Medical Malpractice Lawsuits
When you’re under a doctor’s care, you trust that your doctor will make decisions that are in the best interest of your health. Yet, every year, thousands of people suffer injury or die because of medical errors.
Medical errors may include:
- Undiagnosed or misdiagnosed conditions and diseases
- Medication overdoses and prescription error
- Surgical errors
- Infection or illness caused by unsanitary equipment
- Failing to advise patients about behaviors that could worsen their condition.
These types of cases require plaintiffs to prove many points in order to prevail on a claim of medical malpractice. Wapner, Newman, Wigrizer, Brecher & Miller has litigated many cases on behalf of medical malpractice victims and their families, so we understand how to achieve favorable results for our clients.
If you or a family member has suffered an injury due to medical error, don’t wait to get help – medical malpractice cases must be filed within a certain time period after an injury is discovered. Call us today for a free consultation: (800) 529-6600.
Usually, in personal injury cases not related to medical care, proving that a defendant was negligent requires only a few conditions – plaintiffs must show that defendants knew their action or inaction could result in serious injury to another person. In medical malpractice cases the law requires additional proof as a means of protecting healthcare providers from false claims.
A plaintiff must prove:
- The existence of a doctor-patient relationship – This means the patient agreed to be treated, and the doctor agreed to be hired.
- Doctor negligence caused the injury – A patient may need to get the opinion of a medical expert to prove that the injury was caused by doctor negligence.
- The injury caused the alleged damages – A patient must demonstrate a causal relationship between the injury and damages such as loss of income, additional medical expenses, or pain and suffering.
- The doctor was negligent – To prove negligence, a patient must show a doctor caused injury by acting in a way contrary to how a competent doctor would behave.
Prevalence of Medical Errors
A study published in the September 2013 issue of the Journal of Patient Safety reported the number of deaths attributable to hospital error could be at least 210,000 – and perhaps as high as 440,000. Those figures are extrapolated from case studies and don’t include errors made in non-hospital settings.
According to the study’s author, a toxicologist for NASA, a number of factors make it difficult to say exactly how many deaths are caused by hospital error. Some medical errors are simply not reported. Another study found that 45 percent of physicians who believed fellow doctors were impaired or incompetent didn’t report their suspicions to anyone.
Medical errors may be immediately evident, such as a medication overdose that causes cardiac arrest. Symptoms of other medical errors may be delayed, such as a disease caused by contaminated equipment. And in one shocking case reported in the quarterly medical journal Hippokratia, a woman discovered three years after a liver operation that her surgeon had left the forceps in her abdomen.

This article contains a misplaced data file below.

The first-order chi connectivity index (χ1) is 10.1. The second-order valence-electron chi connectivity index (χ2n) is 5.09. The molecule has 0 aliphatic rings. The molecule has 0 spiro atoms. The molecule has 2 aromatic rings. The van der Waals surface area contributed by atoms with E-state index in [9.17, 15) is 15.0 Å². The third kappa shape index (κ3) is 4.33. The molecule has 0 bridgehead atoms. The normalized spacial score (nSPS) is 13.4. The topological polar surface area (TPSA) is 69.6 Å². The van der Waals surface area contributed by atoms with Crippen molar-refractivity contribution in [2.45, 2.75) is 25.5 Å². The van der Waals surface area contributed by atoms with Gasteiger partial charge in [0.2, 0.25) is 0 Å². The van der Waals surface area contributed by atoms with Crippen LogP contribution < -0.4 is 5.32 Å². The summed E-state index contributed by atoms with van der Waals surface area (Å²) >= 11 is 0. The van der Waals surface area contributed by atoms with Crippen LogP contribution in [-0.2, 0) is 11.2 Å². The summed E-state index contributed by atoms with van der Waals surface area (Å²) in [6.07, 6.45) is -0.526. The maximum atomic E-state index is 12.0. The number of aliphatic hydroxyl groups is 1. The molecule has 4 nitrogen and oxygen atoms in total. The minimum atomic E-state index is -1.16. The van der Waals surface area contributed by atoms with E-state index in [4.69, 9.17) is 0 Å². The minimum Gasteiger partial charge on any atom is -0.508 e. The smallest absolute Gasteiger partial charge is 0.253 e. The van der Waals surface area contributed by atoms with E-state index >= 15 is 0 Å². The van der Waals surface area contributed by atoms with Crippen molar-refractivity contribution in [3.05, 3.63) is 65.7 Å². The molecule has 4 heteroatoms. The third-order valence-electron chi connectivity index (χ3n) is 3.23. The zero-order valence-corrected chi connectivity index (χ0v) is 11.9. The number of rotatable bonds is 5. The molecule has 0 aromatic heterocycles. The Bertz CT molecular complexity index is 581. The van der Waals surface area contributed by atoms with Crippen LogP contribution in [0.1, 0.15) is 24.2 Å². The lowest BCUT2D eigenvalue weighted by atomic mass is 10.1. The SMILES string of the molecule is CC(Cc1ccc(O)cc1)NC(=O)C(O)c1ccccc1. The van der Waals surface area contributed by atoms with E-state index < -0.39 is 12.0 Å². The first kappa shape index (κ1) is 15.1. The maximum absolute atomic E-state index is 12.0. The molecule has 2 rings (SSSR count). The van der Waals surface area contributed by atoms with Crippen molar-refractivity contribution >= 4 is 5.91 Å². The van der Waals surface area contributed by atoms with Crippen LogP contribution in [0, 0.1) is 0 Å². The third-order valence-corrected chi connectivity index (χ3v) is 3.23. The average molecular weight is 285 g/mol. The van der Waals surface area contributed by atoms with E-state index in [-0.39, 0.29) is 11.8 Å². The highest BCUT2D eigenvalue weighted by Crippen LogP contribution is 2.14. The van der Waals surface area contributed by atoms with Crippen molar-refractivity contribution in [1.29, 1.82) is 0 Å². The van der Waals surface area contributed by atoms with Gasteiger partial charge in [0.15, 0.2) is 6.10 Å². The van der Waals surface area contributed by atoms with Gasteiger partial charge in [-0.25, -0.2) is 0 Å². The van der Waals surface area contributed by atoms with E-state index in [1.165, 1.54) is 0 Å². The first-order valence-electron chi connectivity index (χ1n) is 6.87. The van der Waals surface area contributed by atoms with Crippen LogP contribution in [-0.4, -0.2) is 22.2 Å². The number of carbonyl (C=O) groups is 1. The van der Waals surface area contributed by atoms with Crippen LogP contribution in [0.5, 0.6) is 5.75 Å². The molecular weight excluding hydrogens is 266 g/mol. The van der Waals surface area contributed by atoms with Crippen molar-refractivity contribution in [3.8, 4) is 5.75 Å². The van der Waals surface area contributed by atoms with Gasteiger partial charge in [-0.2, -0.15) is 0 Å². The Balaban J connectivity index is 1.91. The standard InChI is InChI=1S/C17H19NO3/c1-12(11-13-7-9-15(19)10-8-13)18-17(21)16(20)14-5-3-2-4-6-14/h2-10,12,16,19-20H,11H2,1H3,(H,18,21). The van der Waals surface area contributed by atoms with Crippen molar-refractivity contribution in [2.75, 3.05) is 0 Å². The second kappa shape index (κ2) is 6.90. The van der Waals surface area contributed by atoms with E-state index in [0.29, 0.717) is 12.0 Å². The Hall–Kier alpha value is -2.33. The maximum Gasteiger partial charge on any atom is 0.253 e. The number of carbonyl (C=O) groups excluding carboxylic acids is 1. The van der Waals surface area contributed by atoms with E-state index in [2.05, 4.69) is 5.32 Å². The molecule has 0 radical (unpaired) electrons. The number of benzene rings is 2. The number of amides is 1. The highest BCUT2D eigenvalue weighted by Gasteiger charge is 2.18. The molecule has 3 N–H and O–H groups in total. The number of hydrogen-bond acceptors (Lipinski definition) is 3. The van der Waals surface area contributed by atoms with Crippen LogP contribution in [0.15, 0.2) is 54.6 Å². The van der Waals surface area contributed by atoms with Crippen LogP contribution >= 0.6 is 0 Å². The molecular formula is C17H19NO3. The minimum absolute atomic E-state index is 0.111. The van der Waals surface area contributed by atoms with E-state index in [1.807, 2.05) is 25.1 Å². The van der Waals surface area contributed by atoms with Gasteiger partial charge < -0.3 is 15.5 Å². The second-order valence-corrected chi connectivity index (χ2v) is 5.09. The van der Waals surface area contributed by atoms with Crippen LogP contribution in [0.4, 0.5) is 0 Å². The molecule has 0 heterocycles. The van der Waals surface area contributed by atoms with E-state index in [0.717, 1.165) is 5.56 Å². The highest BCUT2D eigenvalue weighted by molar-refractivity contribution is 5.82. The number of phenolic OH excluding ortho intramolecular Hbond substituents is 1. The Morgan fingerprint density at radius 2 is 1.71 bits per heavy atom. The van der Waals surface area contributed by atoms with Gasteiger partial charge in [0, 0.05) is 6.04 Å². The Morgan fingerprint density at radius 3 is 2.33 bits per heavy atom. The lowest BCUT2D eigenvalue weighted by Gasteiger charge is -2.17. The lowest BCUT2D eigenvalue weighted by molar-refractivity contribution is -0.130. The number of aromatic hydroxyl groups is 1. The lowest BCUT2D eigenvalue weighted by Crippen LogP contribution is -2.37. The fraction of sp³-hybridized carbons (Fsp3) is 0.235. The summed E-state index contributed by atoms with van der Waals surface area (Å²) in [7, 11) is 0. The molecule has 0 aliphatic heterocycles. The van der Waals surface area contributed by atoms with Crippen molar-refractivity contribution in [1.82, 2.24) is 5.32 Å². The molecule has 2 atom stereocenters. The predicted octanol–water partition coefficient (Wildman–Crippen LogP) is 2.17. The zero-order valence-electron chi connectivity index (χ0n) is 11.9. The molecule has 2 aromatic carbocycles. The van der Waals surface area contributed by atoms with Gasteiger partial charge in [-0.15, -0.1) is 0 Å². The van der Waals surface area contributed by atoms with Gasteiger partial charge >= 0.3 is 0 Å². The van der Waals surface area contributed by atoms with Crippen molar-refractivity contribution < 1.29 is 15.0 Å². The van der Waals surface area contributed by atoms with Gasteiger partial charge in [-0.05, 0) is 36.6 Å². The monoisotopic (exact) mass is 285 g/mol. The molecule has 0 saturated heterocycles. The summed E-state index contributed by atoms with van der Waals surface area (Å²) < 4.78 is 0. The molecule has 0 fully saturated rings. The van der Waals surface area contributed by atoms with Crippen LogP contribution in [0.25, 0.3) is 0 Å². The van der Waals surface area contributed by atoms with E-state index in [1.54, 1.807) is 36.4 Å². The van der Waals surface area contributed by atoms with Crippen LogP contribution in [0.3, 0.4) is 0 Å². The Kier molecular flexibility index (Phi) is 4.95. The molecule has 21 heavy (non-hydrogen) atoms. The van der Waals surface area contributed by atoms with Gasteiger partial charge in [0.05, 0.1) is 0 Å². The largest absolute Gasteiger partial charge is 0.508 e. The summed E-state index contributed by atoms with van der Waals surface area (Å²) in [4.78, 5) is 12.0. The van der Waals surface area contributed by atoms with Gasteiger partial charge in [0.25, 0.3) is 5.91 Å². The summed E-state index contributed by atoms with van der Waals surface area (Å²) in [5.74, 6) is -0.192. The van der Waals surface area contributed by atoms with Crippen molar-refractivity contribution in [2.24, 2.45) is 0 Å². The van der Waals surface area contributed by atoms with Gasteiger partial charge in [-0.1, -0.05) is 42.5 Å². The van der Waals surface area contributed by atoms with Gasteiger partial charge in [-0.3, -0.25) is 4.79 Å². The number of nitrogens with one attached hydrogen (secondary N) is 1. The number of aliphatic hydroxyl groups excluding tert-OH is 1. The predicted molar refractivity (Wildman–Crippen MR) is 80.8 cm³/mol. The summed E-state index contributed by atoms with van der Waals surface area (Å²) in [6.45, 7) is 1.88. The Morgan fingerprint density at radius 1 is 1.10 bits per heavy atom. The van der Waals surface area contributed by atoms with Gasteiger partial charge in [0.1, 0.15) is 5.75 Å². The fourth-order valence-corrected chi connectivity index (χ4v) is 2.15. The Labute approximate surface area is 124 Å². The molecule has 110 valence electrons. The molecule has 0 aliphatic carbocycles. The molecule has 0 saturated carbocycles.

Why Errors Occur
Medical mistakes can happen for a number of reasons:
Communication – When communication breaks down between two doctors treating the same patient, or among hospital staff, people making important decisions for patients may not have all the information they need.
Record-keeping – Inconsistent, outdated, or inadequate record-keeping can cause doctors to miss important details, like a patient’s medication allergies.
Procedures – A health care facility may lack adequate procedures for sanitation and patient handling.
Staff shortages – In understaffed health care facilities, people may try to get more done by cutting corners, or ignoring procedures.
Lack of sleep – Some doctors and surgeons work incredibly long hours – so much so, that their ability to think clearly and handle medical instruments may be compromised.
Chemical dependence – Medical professionals encounter a lot of stressful situations that could increase their risk of alcohol and drug dependence. In a 2012 survey of 7,197 surgeons, 15.4 percent who took the Alcohol Use Disorders Identification Test (AUDIT) had scores indicating alcohol abuse or dependence.
Getting the Right Care
A sloppy surgery, misread X-ray, or incorrect prescription are just some of the errors that can cause injury or death. It’s true that everyone makes mistakes. But medical professionals are expected to abide by a higher standard – and to understand how their actions or inaction could affect their patients.
If you or a family member has been injured because of a medical mistake, you need a lawyer who will look out for your best interests. Pursing a claim of medical malpractice could help you recover from your losses, as well as protect other people from dangerous or careless doctors. Call us today at (800) 529-6600, or fill out our contact form, for your free consultation.